Discorso pronunciato dall’Ambasciatore Sebastiano Cardi, Rappresentante Permanente dell’Italia presso le Nazioni Unite, al briefing in Consiglio di Sicurezza sulla situazione in Sud Sudan —
I thank the Special Representative, David Shearer, for his update on the situation in South Sudan.
The Security Council has just unanimously extended the sanctions regime for another year. We continue to view the current context negatively because of the grave violations of human rights, the ongoing humanitarian crisis and the ethnic-based hate speech that is spreading. Italy has a substantial presence of NGOs in the country, and also through them we follow with apprehension the plight of the population.
Despite this tragic situation that seems to have no end in sight, I would like to dwell on three processes underway that have shown some potential, and attempt to find constructive elements therein.
First, UNMISS and the Regional Protection Force. The more assertive posture of UNMISS enables the Mission to rapidly react on the ground. It does not, however, deter the conflicting parties from intimidating its patrols and blocking humanitarian access in violation of the SOFA. Data collected in April on such humanitarian access incidents show an intolerable situation.
It is crucial that the RPF be deployed in Juba without further delay to allow UNMISS to work more effectively in other parts of the country. The arrival of the first contingents in recent days is a positive step in this direction. We ask Juba to cooperate responsibly with the UN so that it may fully deploy the RPF in the shortest term.
Second, the ceasefire and the National Dialogue. Two days ago the National Dialogue was inaugurated in Juba and, as follow-up to the IGAD statement of 25 March, President Kiir announced a unilateral ceasefire. In principle, the two events represent significant progress, but the circumstances lead us to believe that the premises are not promising.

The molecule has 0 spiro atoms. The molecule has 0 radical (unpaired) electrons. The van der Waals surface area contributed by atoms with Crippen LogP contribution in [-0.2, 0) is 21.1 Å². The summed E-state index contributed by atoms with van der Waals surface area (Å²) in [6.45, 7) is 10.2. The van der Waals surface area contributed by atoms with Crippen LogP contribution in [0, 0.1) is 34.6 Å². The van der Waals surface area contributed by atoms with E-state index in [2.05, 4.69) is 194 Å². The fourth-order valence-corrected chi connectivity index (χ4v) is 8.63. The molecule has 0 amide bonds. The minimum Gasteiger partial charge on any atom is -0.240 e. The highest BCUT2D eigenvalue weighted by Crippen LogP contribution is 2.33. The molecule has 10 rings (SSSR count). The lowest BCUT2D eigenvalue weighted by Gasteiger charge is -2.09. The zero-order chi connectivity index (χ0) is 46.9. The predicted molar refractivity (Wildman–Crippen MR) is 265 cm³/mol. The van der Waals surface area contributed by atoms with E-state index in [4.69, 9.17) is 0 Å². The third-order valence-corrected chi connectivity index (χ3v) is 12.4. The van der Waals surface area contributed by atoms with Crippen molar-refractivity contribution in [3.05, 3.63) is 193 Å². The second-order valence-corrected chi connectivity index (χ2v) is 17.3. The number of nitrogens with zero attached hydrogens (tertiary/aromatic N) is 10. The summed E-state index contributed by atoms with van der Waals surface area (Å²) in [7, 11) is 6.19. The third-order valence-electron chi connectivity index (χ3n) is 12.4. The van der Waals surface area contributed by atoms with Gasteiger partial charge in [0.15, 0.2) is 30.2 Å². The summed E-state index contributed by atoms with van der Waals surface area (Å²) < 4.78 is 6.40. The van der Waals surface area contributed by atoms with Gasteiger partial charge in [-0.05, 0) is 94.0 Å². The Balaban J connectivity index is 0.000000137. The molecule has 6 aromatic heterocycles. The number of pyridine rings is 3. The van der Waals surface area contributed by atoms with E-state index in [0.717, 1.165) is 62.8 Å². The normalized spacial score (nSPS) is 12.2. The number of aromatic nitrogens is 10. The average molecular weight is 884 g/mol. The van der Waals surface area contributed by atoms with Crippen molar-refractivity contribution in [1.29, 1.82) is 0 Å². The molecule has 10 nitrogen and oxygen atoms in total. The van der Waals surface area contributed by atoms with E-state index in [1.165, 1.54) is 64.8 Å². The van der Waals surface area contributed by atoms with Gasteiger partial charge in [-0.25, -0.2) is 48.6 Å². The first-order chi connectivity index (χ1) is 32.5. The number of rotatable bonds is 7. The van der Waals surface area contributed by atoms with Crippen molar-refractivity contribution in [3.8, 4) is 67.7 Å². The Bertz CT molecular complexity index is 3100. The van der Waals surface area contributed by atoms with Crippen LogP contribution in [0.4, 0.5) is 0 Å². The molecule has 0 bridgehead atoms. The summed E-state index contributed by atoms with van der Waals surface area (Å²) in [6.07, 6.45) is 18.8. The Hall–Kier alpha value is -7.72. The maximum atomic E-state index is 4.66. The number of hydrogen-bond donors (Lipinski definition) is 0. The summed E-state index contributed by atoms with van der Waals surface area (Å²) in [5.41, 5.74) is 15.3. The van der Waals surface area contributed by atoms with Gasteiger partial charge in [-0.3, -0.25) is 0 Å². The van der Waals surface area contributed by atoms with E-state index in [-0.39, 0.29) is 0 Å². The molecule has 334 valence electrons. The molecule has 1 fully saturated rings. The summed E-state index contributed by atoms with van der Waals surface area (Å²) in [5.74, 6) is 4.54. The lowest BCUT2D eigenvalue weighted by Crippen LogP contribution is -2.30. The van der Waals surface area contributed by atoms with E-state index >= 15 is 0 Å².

For the National Dialogue to succeed, it must be genuinely inclusive, that is fully representative of all of the opposition groups and the civil society, at community and national levels. Today the process is still devoid of these conditions. Until the opposition groups are not fully involved in the process, they will not abandon warfare, as they jointly announced a few days ago.
Most of all, the process needs a ceasefire in order to flourish. That is the main precondition for the National Dialogue. The Council constantly urged both sides to immediately and effectively suspend hostilities. However, as the ceasefire was declared, clashes continued. The Government has the merit of announcing the ceasefire unilaterally, but its effort would be appreciated only if words were now followed by action in retaining SPLA on the ground.
Third, international and regional mediation. We support the joint mediation of President Konaré, President Mogae, Special Envoy Haysom, and Special Representative Shearer, and commend their efforts. We hope that an Action Plan could be finalized soon to coordinate the steps and timeline of their mediation.
We continue to believe that the regional stakeholders, in particular IGAD, are those most capable of breaking South Sudan’s self-destructive cycle. They can do more for peace in South Sudan. We thus welcome the initiatives launched in recent days by Uganda and Kenya. Their actions move from the acknowledgment of the destabilizing impact of the South Sudanese crisis in the sub-region, starting with the continuous flow of refugees.
We look forward to the next Kampala Conference of 22 June on this issue and trust that, at the IGAD Summit in June, Heads of State and Government will make substantive progress in finding common ground and unity in their approach to this crisis.
In the past months we have constantly witnessed that the time to contain this tragedy is running out. It is up to the Government and opposition groups of South Sudan first to help make things improving before time will be over. For this reason, we recall them that the solution to the crisis can only be political. And political solutions – all of them – entails the will to compromise.
I thank you, Mr. President.